filters, so I'm sticking with the stock filter for now.
Despite what I've read elsewhere, it is NOT necessary to move or remove the subframe to remove the carburetor. After removing the seat and gas tank, I simply loosened the clamp holding the airbox channel to the carb, then loosened and removed the three bolts holding the intake manifold to the head, and slid the carburetor, with intake manifold, out the left side. After removing the carb from the intake manifold, I examined the composite rubber & plastic intake manifold. Using my Dremel
Moto-tool with a medium size sanding drum, I cleaned up the few ridges found inside, none of which were large enough to make any real difference anyway.
Now I'm waiting for my new jets to arrive. I plan to start with a 158 main and a #60 pilot, leaving the needle clip in the 3rd groove, and work from there toward achieving the right combination for my altitude (approx 750' above sea level) and riding style (wobbly).
I'll also be replacing the 15t drive sprocket with a 14t. For the terrain where I ride, the stock XR400R is geared a bit too high.
Constructive comments, advice, and recommendations from other XR400R owners will be appreciated.
GL Banks, Huntsville, AL
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From: Tyson Kamp <firstname.lastname@example.org> Back to Top
Subject: Re: New rider Q: safety gear?
Date: 31 May 1999 19:06:49 GMT
-jc <SpamFree@DieSpammers.com> wrote:
> On 28 May 1999 21:29:21 GMT, Tyson Kamp <email@example.com> wrote:
> My list with approximate "new" prices ...
> Helmet ................... $150-500
> Chest protector ..... $60-100
> Boots .................... $150-275
> Gloves .................. $25-35
> Goggles ................ $20-50
> Knee pads ............ $15-50
> Elbow guards ........ $15-35
> Kidney belt ............ $30-50
> Pants .................... $90-150
> Jersey ................... $20-50
> For a total of ......... $575-1295
> Buy all that you can afford .... the first five are required.
Thanks, this is _exactly_ what I was looking for!
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From: Uwe Hale <firstname.lastname@example.org> Back to Top
Subject: Re: Newbie Questions
Date: Wed, 02 Jun 1999 04:42:33 GMT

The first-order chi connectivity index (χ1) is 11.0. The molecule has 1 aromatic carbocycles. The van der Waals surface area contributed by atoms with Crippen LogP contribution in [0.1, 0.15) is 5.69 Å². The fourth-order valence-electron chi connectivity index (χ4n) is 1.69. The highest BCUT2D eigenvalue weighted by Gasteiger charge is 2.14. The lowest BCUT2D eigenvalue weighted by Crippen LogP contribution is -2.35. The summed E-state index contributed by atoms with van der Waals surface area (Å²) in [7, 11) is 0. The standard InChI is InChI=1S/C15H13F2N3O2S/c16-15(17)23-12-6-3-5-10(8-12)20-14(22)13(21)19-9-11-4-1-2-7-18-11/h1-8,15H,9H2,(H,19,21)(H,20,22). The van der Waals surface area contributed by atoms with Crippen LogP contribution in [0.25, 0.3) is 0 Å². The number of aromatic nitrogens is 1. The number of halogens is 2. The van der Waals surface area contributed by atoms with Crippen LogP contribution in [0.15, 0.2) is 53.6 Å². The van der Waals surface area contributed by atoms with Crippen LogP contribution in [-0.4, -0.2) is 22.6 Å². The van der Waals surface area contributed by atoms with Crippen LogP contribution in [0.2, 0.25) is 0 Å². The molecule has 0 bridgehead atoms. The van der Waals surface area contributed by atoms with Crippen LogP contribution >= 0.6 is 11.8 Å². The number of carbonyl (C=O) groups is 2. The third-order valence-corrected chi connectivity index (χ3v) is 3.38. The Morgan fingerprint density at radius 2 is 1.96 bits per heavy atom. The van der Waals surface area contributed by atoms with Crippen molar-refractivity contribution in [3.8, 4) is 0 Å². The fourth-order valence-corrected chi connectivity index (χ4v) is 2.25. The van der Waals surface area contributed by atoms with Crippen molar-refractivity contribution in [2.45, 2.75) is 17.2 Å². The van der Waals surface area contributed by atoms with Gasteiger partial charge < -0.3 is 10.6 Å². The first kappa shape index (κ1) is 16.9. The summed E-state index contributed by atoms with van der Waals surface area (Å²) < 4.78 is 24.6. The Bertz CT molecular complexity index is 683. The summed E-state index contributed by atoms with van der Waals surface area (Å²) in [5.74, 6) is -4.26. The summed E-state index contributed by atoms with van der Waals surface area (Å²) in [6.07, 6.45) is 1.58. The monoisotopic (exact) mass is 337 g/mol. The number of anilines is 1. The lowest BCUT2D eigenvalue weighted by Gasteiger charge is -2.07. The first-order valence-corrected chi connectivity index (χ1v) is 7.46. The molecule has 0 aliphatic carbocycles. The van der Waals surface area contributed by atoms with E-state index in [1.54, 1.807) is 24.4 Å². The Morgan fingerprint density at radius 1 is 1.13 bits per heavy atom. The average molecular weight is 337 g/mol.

> 1. What in the world is jetting?
It's the changeable orifices in the carburetor that meter fuel for different
throttle settings. The orifices are screw in brass thingys called jets.
Changing jets to make the motor run at the proper air/fuel ratio (~14:1 by
weight) is called jetting.
> 2. Could someone explain compression ratio for me in a way a moron would
> understand? (someone tried to explain it to me before but I didn't really
Air gets drawn in the motor when the piston moves down in the cylinder,
enlarging the cylinder area and creating a vacuum. All the air in the cylinder
is compressed together when the cylinder moves back up. The difference between
the area when the piston is down and when the piston is up is called the
compression ratio. If your bike is a 250cc (cubic centimeters), it will draw
in 250cc s of air and fuel with the piston at the bottom. When the piston is
at the top, the air and fuel only takes up 25cc s of space. Compressing 250cc
into 25cc is a 10:1 compression ratio.
> 3. Given my size what would be a proper beginners sized bike?
You're large enough for anything. But a Honda XR400/250, Kawasaki
KDX200/KLX300, would have tame power suited for a beginner.
> 5. If you don't have a truck is there some other way to haul 2 bikes?
Put a trailer hitch on the car and get a small trailer.
> 6. What are the major differences in 2 stroke engines and 4 stroke engines?
Pictures are worth a thousand words. So check out:
> 7. Are there any websites geared for beginners?
See #6 above.
> Any other knowledge that you think would be helpful would be appreciated.
You can search the archives at: